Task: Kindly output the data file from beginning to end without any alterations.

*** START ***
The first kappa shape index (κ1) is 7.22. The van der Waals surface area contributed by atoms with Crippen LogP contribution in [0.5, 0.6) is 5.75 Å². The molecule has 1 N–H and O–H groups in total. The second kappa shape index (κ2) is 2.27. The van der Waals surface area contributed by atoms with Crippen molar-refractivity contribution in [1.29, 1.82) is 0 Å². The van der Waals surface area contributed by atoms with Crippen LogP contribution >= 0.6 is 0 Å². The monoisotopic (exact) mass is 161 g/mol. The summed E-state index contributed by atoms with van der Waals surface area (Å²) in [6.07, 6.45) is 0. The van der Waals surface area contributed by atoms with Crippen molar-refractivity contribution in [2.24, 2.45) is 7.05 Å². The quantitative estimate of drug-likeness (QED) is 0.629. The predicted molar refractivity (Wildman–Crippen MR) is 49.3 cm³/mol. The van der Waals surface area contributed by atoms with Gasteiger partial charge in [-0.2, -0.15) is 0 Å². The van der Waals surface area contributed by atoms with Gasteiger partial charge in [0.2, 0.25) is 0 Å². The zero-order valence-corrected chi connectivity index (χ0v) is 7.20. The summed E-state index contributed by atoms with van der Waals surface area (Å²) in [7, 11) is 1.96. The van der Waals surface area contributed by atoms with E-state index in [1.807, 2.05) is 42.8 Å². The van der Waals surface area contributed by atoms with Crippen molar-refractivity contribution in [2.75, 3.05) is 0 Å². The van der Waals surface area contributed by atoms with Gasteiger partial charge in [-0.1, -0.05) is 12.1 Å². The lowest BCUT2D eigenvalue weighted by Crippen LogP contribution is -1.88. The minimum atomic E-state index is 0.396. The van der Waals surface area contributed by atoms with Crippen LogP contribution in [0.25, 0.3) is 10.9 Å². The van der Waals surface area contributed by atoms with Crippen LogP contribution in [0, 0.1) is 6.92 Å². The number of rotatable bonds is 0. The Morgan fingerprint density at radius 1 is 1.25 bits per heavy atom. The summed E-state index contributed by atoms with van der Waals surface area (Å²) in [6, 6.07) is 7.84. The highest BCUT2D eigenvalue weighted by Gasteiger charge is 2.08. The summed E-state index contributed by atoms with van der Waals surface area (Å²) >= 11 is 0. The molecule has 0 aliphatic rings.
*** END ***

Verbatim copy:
The first kappa shape index (κ1) is 7.22. The van der Waals surface area contributed by atoms with Crippen LogP contribution in [0.5, 0.6) is 5.75 Å². The molecule has 1 N–H and O–H groups in total. The second kappa shape index (κ2) is 2.27. The van der Waals surface area contributed by atoms with Crippen molar-refractivity contribution in [1.29, 1.82) is 0 Å². The van der Waals surface area contributed by atoms with Crippen LogP contribution >= 0.6 is 0 Å². The monoisotopic (exact) mass is 161 g/mol. The summed E-state index contributed by atoms with van der Waals surface area (Å²) in [6.07, 6.45) is 0. The van der Waals surface area contributed by atoms with Crippen molar-refractivity contribution in [2.24, 2.45) is 7.05 Å². The quantitative estimate of drug-likeness (QED) is 0.629. The predicted molar refractivity (Wildman–Crippen MR) is 49.3 cm³/mol. The van der Waals surface area contributed by atoms with Gasteiger partial charge in [-0.2, -0.15) is 0 Å². The van der Waals surface area contributed by atoms with Gasteiger partial charge in [0.2, 0.25) is 0 Å². The zero-order valence-corrected chi connectivity index (χ0v) is 7.20. The summed E-state index contributed by atoms with van der Waals surface area (Å²) in [7, 11) is 1.96. The van der Waals surface area contributed by atoms with E-state index in [1.807, 2.05) is 42.8 Å². The van der Waals surface area contributed by atoms with Crippen molar-refractivity contribution in [2.75, 3.05) is 0 Å². The van der Waals surface area contributed by atoms with Gasteiger partial charge in [-0.1, -0.05) is 12.1 Å². The lowest BCUT2D eigenvalue weighted by Crippen LogP contribution is -1.88. The minimum atomic E-state index is 0.396. The van der Waals surface area contributed by atoms with Crippen LogP contribution in [0.25, 0.3) is 10.9 Å². The van der Waals surface area contributed by atoms with Crippen LogP contribution in [0, 0.1) is 6.92 Å². The number of rotatable bonds is 0. The Morgan fingerprint density at radius 1 is 1.25 bits per heavy atom. The summed E-state index contributed by atoms with van der Waals surface area (Å²) in [6, 6.07) is 7.84. The highest BCUT2D eigenvalue weighted by Gasteiger charge is 2.08. The summed E-state index contributed by atoms with van der Waals surface area (Å²) >= 11 is 0. The molecule has 0 aliphatic rings.